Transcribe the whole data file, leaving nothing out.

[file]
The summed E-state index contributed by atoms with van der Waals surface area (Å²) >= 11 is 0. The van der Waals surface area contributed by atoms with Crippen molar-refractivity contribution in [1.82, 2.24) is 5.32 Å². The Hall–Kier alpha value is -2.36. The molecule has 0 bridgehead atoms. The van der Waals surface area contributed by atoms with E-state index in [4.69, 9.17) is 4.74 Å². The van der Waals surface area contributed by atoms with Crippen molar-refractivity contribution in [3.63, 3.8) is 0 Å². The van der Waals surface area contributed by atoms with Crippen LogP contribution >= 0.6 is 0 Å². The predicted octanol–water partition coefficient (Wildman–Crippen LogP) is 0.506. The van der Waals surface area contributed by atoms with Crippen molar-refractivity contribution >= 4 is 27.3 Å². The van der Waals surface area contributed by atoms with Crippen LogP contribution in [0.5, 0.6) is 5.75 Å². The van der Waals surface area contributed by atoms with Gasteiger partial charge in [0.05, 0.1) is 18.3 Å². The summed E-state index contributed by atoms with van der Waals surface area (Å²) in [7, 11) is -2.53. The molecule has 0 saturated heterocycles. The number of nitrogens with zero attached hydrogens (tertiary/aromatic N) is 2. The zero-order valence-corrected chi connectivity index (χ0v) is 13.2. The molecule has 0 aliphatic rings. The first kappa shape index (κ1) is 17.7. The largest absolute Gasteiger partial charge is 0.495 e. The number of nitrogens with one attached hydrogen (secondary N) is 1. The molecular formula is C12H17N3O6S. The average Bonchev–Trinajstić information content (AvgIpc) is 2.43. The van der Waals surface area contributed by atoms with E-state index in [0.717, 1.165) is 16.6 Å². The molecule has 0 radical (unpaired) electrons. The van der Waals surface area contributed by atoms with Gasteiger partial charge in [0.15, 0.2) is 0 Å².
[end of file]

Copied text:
The summed E-state index contributed by atoms with van der Waals surface area (Å²) >= 11 is 0. The van der Waals surface area contributed by atoms with Crippen molar-refractivity contribution in [1.82, 2.24) is 5.32 Å². The Hall–Kier alpha value is -2.36. The molecule has 0 bridgehead atoms. The van der Waals surface area contributed by atoms with E-state index in [4.69, 9.17) is 4.74 Å². The van der Waals surface area contributed by atoms with Crippen molar-refractivity contribution in [3.63, 3.8) is 0 Å². The van der Waals surface area contributed by atoms with Crippen LogP contribution >= 0.6 is 0 Å². The predicted octanol–water partition coefficient (Wildman–Crippen LogP) is 0.506. The van der Waals surface area contributed by atoms with Crippen molar-refractivity contribution >= 4 is 27.3 Å². The van der Waals surface area contributed by atoms with Crippen LogP contribution in [0.5, 0.6) is 5.75 Å². The van der Waals surface area contributed by atoms with Gasteiger partial charge in [0.05, 0.1) is 18.3 Å². The summed E-state index contributed by atoms with van der Waals surface area (Å²) in [7, 11) is -2.53. The molecule has 0 saturated heterocycles. The number of nitrogens with zero attached hydrogens (tertiary/aromatic N) is 2. The zero-order valence-corrected chi connectivity index (χ0v) is 13.2. The molecule has 0 aliphatic rings. The first kappa shape index (κ1) is 17.7. The largest absolute Gasteiger partial charge is 0.495 e. The number of nitrogens with one attached hydrogen (secondary N) is 1. The molecular formula is C12H17N3O6S. The average Bonchev–Trinajstić information content (AvgIpc) is 2.43. The van der Waals surface area contributed by atoms with E-state index in [0.717, 1.165) is 16.6 Å². The molecule has 0 radical (unpaired) electrons. The van der Waals surface area contributed by atoms with Gasteiger partial charge in [0.15, 0.2) is 0 Å².